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A Public Death: Will Rivers’ death be the exception to the patient safety rule?

A Public Death: Will Rivers’ death be the exception to the patient safety rule?

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Every time someone famous dies after a medical error, my hopes rise that we will see a meaningful response that will improve patient safety conditions.

In some instances, such as the Michael Jackson case, one doctor is held accountable but no broader improvements are made. In other cases, as with Andy Rooney’s death, nothing seems to happen.

Joan Rivers' death during a surgery has, in an incredibly quick time frame, led to some significant consequences for those involved.

Because things are moving so fast, I put together a timeline of significant events so far.

Aug. 28, 2014 – Joan Rivers goes to the Yorkville Endoscopy clinic in New York City to have her vocal cords, her esophagus, and her stomach examined for signs of acid reflux. Dr. Lawrence B. Cohen, a gastroenterologist, and Dr. Gwen Korovin, an ear, nose and throat specialist who had been Rivers’ physician for years, are both present. The outpatient procedures typically result in the patient going home shortly after. Instead, Rivers goes into cardiac arrest during the procedure and is taken to Mount Sinai Hospital.

Sept. 4, 2014 – Rivers dies at Mount Sinai Hospital in New York City. The State Health Department begins investigating her death soon after.

Sept. 12, 2014 – Cohen steps down as medical director for Yorkville Endoscopy and stops doing procedures there, according to Anemona Hartocollis at The New York Times.

Oct. 6, 2014 – The Centers for Medicare and Medicaid Services (CMS) identifies a range of problems at Yorkville Endoscopy, including: failing to make sure that Rivers had provided informed consent for all of the procedures performed on her, allowing a doctor with no privileges at the clinic to perform procedures on Rivers, and failing to notice when her blood oxygen dropped below normal.

Oct. 16, 2014 - The New York City Office of Chief Medical Examiner determines that Rivers died as a result of complications of low blood oxygen during the procedure, calling it a “predictable complication of medical therapy,” according to Miranda Leitsinger at NBC News. The medical examiner says, specifically, that Rivers died from “anoxic encephalopathy due to hypoxic arrest during laryngoscopy and upper gastrointestinal endoscopy with Propofol sedation.” You may remember propofol from the role it played in Michael Jackson’s death.

Dec. 9, 2014 – The American Association for Accreditation of Ambulatory Surgery Facilities strips Yorkville Endoscopy of its accreditation, according to Jim Burger at Outpatient Surgery.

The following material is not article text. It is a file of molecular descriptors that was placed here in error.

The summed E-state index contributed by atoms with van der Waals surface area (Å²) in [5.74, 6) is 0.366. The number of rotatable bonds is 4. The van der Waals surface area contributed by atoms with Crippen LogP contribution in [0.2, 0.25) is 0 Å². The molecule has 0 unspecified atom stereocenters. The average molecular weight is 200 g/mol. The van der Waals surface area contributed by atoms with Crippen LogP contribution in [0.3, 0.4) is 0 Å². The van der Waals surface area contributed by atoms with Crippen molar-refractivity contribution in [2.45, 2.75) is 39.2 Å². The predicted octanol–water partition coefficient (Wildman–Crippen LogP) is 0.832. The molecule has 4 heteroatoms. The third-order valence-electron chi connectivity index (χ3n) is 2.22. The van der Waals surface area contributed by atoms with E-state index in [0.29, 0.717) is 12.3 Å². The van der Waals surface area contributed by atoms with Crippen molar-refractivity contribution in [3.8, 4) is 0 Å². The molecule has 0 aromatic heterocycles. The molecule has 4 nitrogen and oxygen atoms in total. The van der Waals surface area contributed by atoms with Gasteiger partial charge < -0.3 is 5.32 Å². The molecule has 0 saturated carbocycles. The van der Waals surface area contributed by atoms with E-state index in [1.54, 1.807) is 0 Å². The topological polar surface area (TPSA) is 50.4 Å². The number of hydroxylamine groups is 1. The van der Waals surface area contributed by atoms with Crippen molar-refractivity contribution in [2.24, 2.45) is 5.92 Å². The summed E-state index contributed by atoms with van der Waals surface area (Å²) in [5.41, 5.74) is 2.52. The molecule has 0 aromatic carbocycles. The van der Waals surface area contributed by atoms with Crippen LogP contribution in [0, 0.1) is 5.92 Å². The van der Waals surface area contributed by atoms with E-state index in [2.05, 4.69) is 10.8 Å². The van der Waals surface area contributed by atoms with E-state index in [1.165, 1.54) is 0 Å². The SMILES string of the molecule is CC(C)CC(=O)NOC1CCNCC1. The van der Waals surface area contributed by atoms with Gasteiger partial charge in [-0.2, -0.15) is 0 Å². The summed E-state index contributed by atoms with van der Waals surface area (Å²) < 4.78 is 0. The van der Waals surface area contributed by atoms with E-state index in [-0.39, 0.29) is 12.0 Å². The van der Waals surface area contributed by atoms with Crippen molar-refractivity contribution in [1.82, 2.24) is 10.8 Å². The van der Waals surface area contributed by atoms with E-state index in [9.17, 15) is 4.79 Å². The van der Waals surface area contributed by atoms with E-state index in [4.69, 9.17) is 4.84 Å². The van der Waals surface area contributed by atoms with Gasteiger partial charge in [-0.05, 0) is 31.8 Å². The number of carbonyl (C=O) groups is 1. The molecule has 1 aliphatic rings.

Dec. 16, 2014 – Yorkville Endoscopy files a plan of correction with the Centers for Medicare and Medicaid Services, promising to fix problems identified by the agency.

Jan. 4, 2015 – Dr. Renuka Reddy Bankulla is named as the anesthesiologist who administered Propofol to Rivers during her ill-fated procedure, according to a story by Susan Edelman in The New York Post.

Jan. 9, 2015 – CMS tells Yorkville Endoscopy that it will no longer receive Medicare or Medicaid funds.

Jan. 16, 2015 – CMS changes course and gives Yorkville a second chance. The agency tells the clinic that it has until March 2 to present a plan of correction that shows how it will fix the problems CMS identified.

I’ll keep watching for developments in Rivers’ case and post updates. The swift action is certainly out of the ordinary, but it remains to be seen if Rivers’ death will lead to changes that will protect future patients.

Photo by David Shankbone via Flickr.

Comments

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Too many endoscopies are being done for acid reflux when treating the symptoms would suffice. Looking at the larynx and stomach rarely changes the treatment plan. But it does generate revenue.

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just speechless

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Tpp bad Joan Rivers didn't get a second chance. Even if you are famous, the playing field is tipped in the health providers' direction.

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So let me get this straight... Ms. Rivers stopped breathing to the point of anoxic encephalopathy and ultimately death, the people present during the procedure failed to notice her dropping oxygen levels, and the facility got nothing more than a slap on the wrist? Wow.

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